Boilerplate TSQL Transaction Code for SQL Server 2005

This is some useful stuff from

   BEGIN TRANSACTION    -- Start the transaction

   -- Your code here
-- If we reach here, success! COMMIT END TRY BEGIN CATCH -- Whoops, there was an error IF @@TRANCOUNT > 0 ROLLBACK -- Raise an error with the details of the exception DECLARE @ErrMsg nvarchar(4000), @ErrSeverity int SELECT @ErrMsg = ERROR_MESSAGE(), @ErrSeverity = ERROR_SEVERITY() RAISERROR(@ErrMsg, @ErrSeverity, 1) END CATCH

SQL Server Reporting Services Email Subscriptions Not Going Out

We recently ran into a problem with SSRS where our email subscriptions were processing, but no emails were going out.

SSRS doesn’t really give you any info in the web interface to give you any clue that something isn’t work right, let alone help you figure out what the problem is.

I was able to solve the problem by looking at the various log files that SSRS creates:  ReportServerWebApp__X, ReportServerService__X, and ReportServer__X.

In these config files I was able to find some errors coming back from our mail server. 

This lead me to discover that the problem was with how the email addresses were formatted. 

The issue was that we recently changed which mail server we used for sending out these emails, and we have moved from an Exchange 2003 server to an Exchange 2007 server.

Exchange 2003 would accept domain accounts as destinations for emails, so you could send an email to “cmay” and it would be delivered.  It seems that Exchange 2007 requires that you provide the full email address:

After changing some of the SPs that served up the data, all worked once again.


How To Strip Off the Time From DateTime (or Just Get The Date Portion)

Every now and then I go to my blog to lookup something I wrote before only to find that I never posted it.

I would have bet someone $20 that I had posted something on how to strip off the time from a DateTime in SQL.  Why would you do this?

Well, lets say that have some autogenerated DateTime field (CreatedOn?) that you later want to join with another field, but the other field only knows the DATE when something happened, not the exact Date and Time.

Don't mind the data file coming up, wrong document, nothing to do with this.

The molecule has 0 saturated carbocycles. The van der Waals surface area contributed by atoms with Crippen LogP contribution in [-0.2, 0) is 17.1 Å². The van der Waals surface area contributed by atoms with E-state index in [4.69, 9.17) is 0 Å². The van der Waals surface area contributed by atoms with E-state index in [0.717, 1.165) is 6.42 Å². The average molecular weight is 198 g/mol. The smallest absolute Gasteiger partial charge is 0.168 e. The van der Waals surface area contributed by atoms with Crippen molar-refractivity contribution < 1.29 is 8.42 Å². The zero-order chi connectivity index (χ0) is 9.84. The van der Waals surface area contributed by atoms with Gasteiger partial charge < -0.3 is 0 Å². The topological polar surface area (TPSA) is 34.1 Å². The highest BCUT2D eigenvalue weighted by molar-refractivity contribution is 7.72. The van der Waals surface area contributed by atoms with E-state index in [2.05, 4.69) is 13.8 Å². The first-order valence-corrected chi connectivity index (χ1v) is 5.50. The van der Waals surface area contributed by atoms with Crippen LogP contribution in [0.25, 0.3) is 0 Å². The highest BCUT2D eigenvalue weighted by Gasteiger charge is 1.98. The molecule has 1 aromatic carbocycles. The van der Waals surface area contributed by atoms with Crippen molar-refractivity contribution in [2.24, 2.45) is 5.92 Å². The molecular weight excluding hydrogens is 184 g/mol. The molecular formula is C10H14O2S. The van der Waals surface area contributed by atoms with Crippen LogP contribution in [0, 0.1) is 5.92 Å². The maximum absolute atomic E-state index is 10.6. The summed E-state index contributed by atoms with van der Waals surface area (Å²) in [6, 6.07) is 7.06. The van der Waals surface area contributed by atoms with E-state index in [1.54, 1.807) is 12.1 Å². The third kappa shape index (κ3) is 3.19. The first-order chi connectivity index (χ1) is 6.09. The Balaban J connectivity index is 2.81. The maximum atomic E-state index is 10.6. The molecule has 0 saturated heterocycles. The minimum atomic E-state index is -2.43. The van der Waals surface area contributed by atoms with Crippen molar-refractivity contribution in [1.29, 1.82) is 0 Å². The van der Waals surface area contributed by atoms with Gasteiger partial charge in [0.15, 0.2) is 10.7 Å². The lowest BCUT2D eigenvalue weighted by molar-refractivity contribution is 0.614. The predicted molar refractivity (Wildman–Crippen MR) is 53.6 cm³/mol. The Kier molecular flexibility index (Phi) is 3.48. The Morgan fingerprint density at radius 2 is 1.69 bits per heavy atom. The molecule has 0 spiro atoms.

So, you can use the following code to just get the DATE and zero out the time component:


SQL "NOT IN" Will Fail If The List Contains A Null

If you are using the NOT IN clause with a SQL Select statement with SQL Server it will not work if there is a null value in the list.  Say for example you want to do:

Employee.Id NOT IN
   Select EmployeeId from
   where Salary < 100000

If the inner select returns a null value then the outer select statement will return no rows.

To try it, just run these 2 SQL statments against any table in your DB.

-- will return rows

-- will return nothing
WHERE ID NOT IN (1,2,3, null)

Dealing with null data in SSRS

When working with a SSRS report, the report framework will already “Denull” everything.  But in some cases, for example when you are working with numbers, you might want to display a value in lue of the “” that is displayed for nulls.

Now you would THINK, that they would just use the same ISNULL syntax that everyone knows from sql programming.

HAHAHHAHA… of course they didn’t do that.

Instead you have to use a combo of IIF and IsNothing like so:


It isn’t THAT big of a pain, but I wish MS would sometimes just realize how much easier it would be for them to just create an IsNull function in their own codebase than make their users write this out.

Oh well.  I guess when it comes to problems with SSRS, this is waaaaaaayyyyy down my list.

Speaking of “my problems with SSRS”… when are you guys going to support TBLR text??  Drives me nuts.  Everyone does “vertical text” in TBLR format, for pretty much every application, but now in SSRS you are forced to use TBRL.  When you give these reports to engineers that is the very first thing they say “You need to turn this text around the other way”…. yes I know, I got my degree in Civil Engineering with a focus on structure design, so when you come from a background of seeing all vertical text (like on any plans) as ALWAYS, by requirement, aligned in a TBLR manner, and then you are forced to cock your head the other way to read it, it is really a pain.

But I guess I would still like to see MS fix their *terrible* PDF rendering first.  I just LOVE watching my reports take 4x as long as in CR, and end up 100x bigger in file size than they are after being saved in acrobat (15 MB for a 1 page PDF, open in Acrobat, save the file again, down to 150KB, with no visible change in appearance or quality).